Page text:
He threatened to pull out of NAFTA. Our industry knows no borders. Frankly, if you have an OEM customer, there are concentric geographic circles of supply and you have to be close to your customer. There are 10 OEM plants in Canada, but they're all selling goods to the U.S., so it's a big threat. This is the way the President likes to play. Frankly, Canada has had some big, crazy threats, which from a legislative point of view I'm not sure he could enact, but that's not the way capital flows and that's not the way customers pick their suppliers. It was a big threat.
David Adams
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David Adams
2019-06-18 10:28
Sure. I think you're right. I think it's a characterization of different companies, too, in terms of the President saying that the BMWs of the world.... BMW has their largest plant in Spartanburg and it's also the largest automotive exporter. I'm sure a lot of Flavio's members supply the plant in Spartanburg as well. This was a real concern for the entire automotive industry, especially when you consider that regardless of manufacturer, about 85% of the production coming out of any Canadian plant is going into the U.S. market. It's not going to Europe or elsewhere; it's going to that U.S. market, so it was a very problematic issue, for sure.
View Kyle Peterson Profile
Lib. (ON)
Based on that, how important were the auto side letters to remove that threat from the industry and then when it comes to investment flows?
Flavio Volpe
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Flavio Volpe
2019-06-18 10:28
The auto side letters are a funny instrument. On one hand, from a purely academic point of view, I would not like to see us in those types of discussions, whereby we concede some extra agreement against a threat that I thought was an improper use of legislation. Others have called it illegal.
The fact is that in our business, sometimes leverage is more important than the legislation. The leverage was we set quotas that, if they were to be reached, would mean that we would have to add three new OEM full capacity plants for us to get to those quotas. There is no prospect currently of seeing them in the future in this environment. Maybe one or two.... I offered to pay the tariff on every vehicle after the third one.
View Kyle Peterson Profile
Lib. (ON)
That's perfect.
Mr. Volpe, I think you were on the record as saying this achievement in the automotive sector benefits Canada immediately and directly. It's going to result in more investment, more volume purchases from existing investment, and underpins the kinds of jobs we want in this country. You elaborated on that. Right now you're saying we don't have the capacity to fully leverage this deal. Are you confident the investment will flow to get us to that capacity?
Flavio Volpe
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Flavio Volpe
2019-06-18 10:30
Suppliers don't build plants or lines on spec. Either you have the contract or you don't. Of course all my members are bidding very aggressively on the new volume. The fact is that volume will be a 25% addition writ large. It won't be spread. Everybody is under the 25%. The winners may get 26% or 50% more volume. You have to do it in three years. To do it in three years is a message I took to Japanese suppliers in Yokohama at a supplier show last week. I told them if they were supplying Mazda, Toyota, Honda, Subaru and these specific items on vehicles that are being assembled there, come to Canada because they make those cars in the U.S. and Canada, and we need them.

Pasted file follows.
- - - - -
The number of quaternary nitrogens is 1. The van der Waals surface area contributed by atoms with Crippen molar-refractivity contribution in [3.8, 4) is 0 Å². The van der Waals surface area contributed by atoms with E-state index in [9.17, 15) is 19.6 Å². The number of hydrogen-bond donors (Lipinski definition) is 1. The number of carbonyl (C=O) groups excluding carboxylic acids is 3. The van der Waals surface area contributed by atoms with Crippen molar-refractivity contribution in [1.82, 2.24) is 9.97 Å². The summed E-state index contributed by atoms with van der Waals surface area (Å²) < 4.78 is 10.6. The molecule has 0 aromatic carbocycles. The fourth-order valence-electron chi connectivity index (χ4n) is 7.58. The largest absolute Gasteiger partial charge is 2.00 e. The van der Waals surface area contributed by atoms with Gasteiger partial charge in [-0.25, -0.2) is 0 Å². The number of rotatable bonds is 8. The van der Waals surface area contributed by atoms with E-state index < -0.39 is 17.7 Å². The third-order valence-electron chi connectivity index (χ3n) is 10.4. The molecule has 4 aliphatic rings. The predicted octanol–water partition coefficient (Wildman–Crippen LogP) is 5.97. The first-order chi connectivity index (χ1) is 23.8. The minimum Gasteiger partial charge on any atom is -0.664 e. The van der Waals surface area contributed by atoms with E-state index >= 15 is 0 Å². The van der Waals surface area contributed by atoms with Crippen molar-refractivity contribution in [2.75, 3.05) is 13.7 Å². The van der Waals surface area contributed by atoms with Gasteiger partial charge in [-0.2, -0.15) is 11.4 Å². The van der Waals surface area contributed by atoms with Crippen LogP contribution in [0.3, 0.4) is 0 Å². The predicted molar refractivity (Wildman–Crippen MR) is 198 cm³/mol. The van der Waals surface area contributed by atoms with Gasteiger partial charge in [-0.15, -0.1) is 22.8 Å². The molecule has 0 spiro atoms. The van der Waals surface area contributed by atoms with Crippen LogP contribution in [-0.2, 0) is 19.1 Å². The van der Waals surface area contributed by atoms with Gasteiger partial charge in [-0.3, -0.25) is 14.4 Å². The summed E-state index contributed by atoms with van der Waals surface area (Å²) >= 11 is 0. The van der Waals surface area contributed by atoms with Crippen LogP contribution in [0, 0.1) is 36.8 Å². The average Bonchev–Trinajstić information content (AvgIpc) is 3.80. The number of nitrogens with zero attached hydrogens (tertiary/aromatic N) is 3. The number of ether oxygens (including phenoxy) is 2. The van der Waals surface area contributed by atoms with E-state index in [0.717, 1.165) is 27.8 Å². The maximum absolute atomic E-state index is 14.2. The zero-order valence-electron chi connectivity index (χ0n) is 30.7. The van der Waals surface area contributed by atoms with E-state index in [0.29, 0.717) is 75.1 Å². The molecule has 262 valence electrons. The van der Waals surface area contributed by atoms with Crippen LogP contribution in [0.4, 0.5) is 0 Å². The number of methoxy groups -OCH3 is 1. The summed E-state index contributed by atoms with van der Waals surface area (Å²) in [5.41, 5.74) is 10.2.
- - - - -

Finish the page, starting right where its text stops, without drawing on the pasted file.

View Karen Ludwig Profile
Lib. (NB)
Thank you.
Mr. Adams, my question for you stems from Mr. Peterson's question on the threat of President Trump's ripping up NAFTA. What impact would that have not only on the Canadian auto sector, but also on the Canadian economy?
David Adams
View David Adams Profile
David Adams
2019-06-18 10:46
I think if you look at the automotive industry in Canada, it's an industry of hundreds of thousands of people, from Mr. Volpe's members through the whole vehicle assembly sector as well. I think that, if you don't have access to the United States, you really in effect don't have a Canadian automotive industry because the Canadian economy cannot absorb the production coming out of those plants.
As was referred to earlier, it is an existential threat not only to the automotive industry in Canada but also to the Canadian economy. The automotive industry comprises, if I'm not mistaken, bout 12% of Canadian GDP.
View Randy Hoback Profile
CPC (SK)
View Randy Hoback Profile
2019-06-18 10:47
Thank you, Mr. Chair.
Thank you, witnesses, for being here and for attending by video conference.
Mr. Volpe, you talked about wanting to have this ratified right away. I just want some clarification. When you say “right away”, do you mean in sync with the U.S., or do you want us to go ahead of the U.S. in the ratification process?
Flavio Volpe
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Flavio Volpe
2019-06-18 10:47
I'm not the member for Eglinton—Lawrence, so I have a different perspective here. I would say that it's very important for this government to show, especially the Democratic Congress, that we're serious about this deal and that we're independently going with a ratification process.
It's a delicate balance of economic diplomacy there, but I would like for our stance to be firmly and publicly saying that we're going to ratify, that we're expecting that they're going to ratify, that we support this deal, and that we all have common interests, but not suggest, by the way, that we'll wait for them and see how it goes.